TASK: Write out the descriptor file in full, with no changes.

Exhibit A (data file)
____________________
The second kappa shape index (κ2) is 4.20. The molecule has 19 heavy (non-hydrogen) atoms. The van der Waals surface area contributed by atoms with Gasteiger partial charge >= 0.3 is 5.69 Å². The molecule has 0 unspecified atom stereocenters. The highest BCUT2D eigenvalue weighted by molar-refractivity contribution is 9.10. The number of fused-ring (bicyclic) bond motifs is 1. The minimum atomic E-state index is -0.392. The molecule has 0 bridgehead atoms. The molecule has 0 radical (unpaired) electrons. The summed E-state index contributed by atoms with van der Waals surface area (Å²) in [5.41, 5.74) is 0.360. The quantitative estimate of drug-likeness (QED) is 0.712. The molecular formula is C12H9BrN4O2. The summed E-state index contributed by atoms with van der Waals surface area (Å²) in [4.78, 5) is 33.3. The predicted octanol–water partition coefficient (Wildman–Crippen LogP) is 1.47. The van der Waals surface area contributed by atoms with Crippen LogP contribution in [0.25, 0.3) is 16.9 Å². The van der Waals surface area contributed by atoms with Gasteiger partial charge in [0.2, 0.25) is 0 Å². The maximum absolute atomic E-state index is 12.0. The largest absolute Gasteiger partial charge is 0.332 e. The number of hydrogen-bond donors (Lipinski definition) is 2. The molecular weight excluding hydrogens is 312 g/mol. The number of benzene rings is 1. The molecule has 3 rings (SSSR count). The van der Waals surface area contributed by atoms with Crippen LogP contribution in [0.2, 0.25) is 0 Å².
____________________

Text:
The second kappa shape index (κ2) is 4.20. The molecule has 19 heavy (non-hydrogen) atoms. The van der Waals surface area contributed by atoms with Gasteiger partial charge >= 0.3 is 5.69 Å². The molecule has 0 unspecified atom stereocenters. The highest BCUT2D eigenvalue weighted by molar-refractivity contribution is 9.10. The number of fused-ring (bicyclic) bond motifs is 1. The minimum atomic E-state index is -0.392. The molecule has 0 bridgehead atoms. The molecule has 0 radical (unpaired) electrons. The summed E-state index contributed by atoms with van der Waals surface area (Å²) in [5.41, 5.74) is 0.360. The quantitative estimate of drug-likeness (QED) is 0.712. The molecular formula is C12H9BrN4O2. The summed E-state index contributed by atoms with van der Waals surface area (Å²) in [4.78, 5) is 33.3. The predicted octanol–water partition coefficient (Wildman–Crippen LogP) is 1.47. The van der Waals surface area contributed by atoms with Crippen LogP contribution in [0.25, 0.3) is 16.9 Å². The van der Waals surface area contributed by atoms with Gasteiger partial charge in [0.2, 0.25) is 0 Å². The maximum absolute atomic E-state index is 12.0. The largest absolute Gasteiger partial charge is 0.332 e. The number of hydrogen-bond donors (Lipinski definition) is 2. The molecular weight excluding hydrogens is 312 g/mol. The number of benzene rings is 1. The molecule has 3 rings (SSSR count). The van der Waals surface area contributed by atoms with Crippen LogP contribution in [0.2, 0.25) is 0 Å².